27 March 2012

Waiting for Perfect

I'm an opportunist. For those of you that know me, this statement isn't a surprising assertion. However, I have realized that I'm of the passive sort. I often wait until the last minute to make decisions, thereby maintaining my options for as long as possible. All doors are open until I make a decision, at which point the other doors close and I'm left with only one way to go.

This method of decision-making usually ends in positive results for me. I can wait until I have the best information before I pull the trigger. I'm flexible to take advantage of new opportunities that avail themselves late in the decision-making process. Some says it's my Irish luck, others say things just work out for me. 

In our travels, this meant that we could adjust our schedule based on how much we actually liked a location, rather than being stuck to a pre-determined plan, largely based on information gathered from outside sources (books, websites, and friends recommendations)

After our first day of skiing in the Dolomites, we changed our schedule to stay here for 5 weeks.
The flip side of my passive opportunism is that the lack of commitment also means I miss out on certain opportunities or have uncomfortable, immediate "unknowns" in my future. I guess I've adapted to this and don't stress out about what's going to happen next. But that's a very self-centered position, as a lack of plan often stresses interactions with my friends and family. 

This too was evident during our great journey, and I was slightly embarrassed at times. I am deeply indebted to the many people who adapted to my un-scheduled itinerary.

Is it bad that I'm opportunistic? It is who I am. I can't change myself. I have to be honest about that and embrace it.

At some point you just have to go for it.
Can I improve? Absolutely. This is where I have to focus on being active, not passive, about my life. I can't wait for the opportunities to open up before me. I have to keep doing what I'm passionate about, and then the opportunities will follow. They'll be more frequent and more fantastic than just receiving what comes my way.

To help me achieve my progress, I need to surround myself with people who will help me along my path. This doesn't mean that I need their blind support, as that might make me complacent. A diversity of outside influences and a little agitation is generally good.

Finally, I have to focus on being thankful for all the good things in life. Everyone has the capability to do this. Can you imagine if we all make this a habit?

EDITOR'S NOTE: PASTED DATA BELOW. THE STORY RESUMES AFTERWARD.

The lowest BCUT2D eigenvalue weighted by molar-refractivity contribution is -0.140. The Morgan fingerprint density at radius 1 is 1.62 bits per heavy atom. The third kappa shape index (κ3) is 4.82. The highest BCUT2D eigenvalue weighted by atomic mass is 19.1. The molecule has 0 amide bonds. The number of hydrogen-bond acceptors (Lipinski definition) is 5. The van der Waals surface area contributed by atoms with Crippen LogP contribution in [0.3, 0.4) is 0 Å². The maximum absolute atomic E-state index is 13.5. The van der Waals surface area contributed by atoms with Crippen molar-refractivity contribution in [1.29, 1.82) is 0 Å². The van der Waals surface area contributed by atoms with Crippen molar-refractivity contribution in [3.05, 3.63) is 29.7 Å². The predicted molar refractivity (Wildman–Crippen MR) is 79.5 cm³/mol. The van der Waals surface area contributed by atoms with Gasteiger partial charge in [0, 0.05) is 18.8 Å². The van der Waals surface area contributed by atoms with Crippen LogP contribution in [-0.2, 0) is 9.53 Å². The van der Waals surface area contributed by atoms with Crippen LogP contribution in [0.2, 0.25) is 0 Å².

In summary, here are a few important things that I've learned from traveling and in the previous six months of re-entering "civilization."
  1. Get to know yourself
  2. Be honest about your character
  3. Embrace your strengths and flaws
  4. Surround yourself with people who will help you achieve your goals
  5. Have gratitude for the goodness in your life

How Did I Get Here? And Why I am in this Handbasket?

Sometimes if feels like we're far away from where we're going.

In the previous six months, or even year, I've applied to nearly a hundred jobs and find myself lucky to get an interview. It's been a very difficult time for me, thinking that nobody wants me. My 10 years since college have led me nowhere. I have nothing to offer our capitalist society. Or so it feels.

K has been pushing me, gently but consistently, to stop waiting for someone to pay me to do something I want to do. Instead, I have to pursue my passions, thereby making myself more attractive to my next employer. As counter-intuitive as this sounds, I'm going to spend less time looking for a job and more time doing things I love - blogging, volunteering for the environment, photography, and being active in the community.

So, check in regularly as I'll be posting about our current adventures in skiing, hiking, and now running ultra-marathons, plus more about our food, exercise and other lifestyle choices. Join me as I stop waiting for perfect and start making it happen.

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1 comment:

  1. That is the best blog post I've ever read! Thanks for sharing Danny, and lots of luck with all of it.

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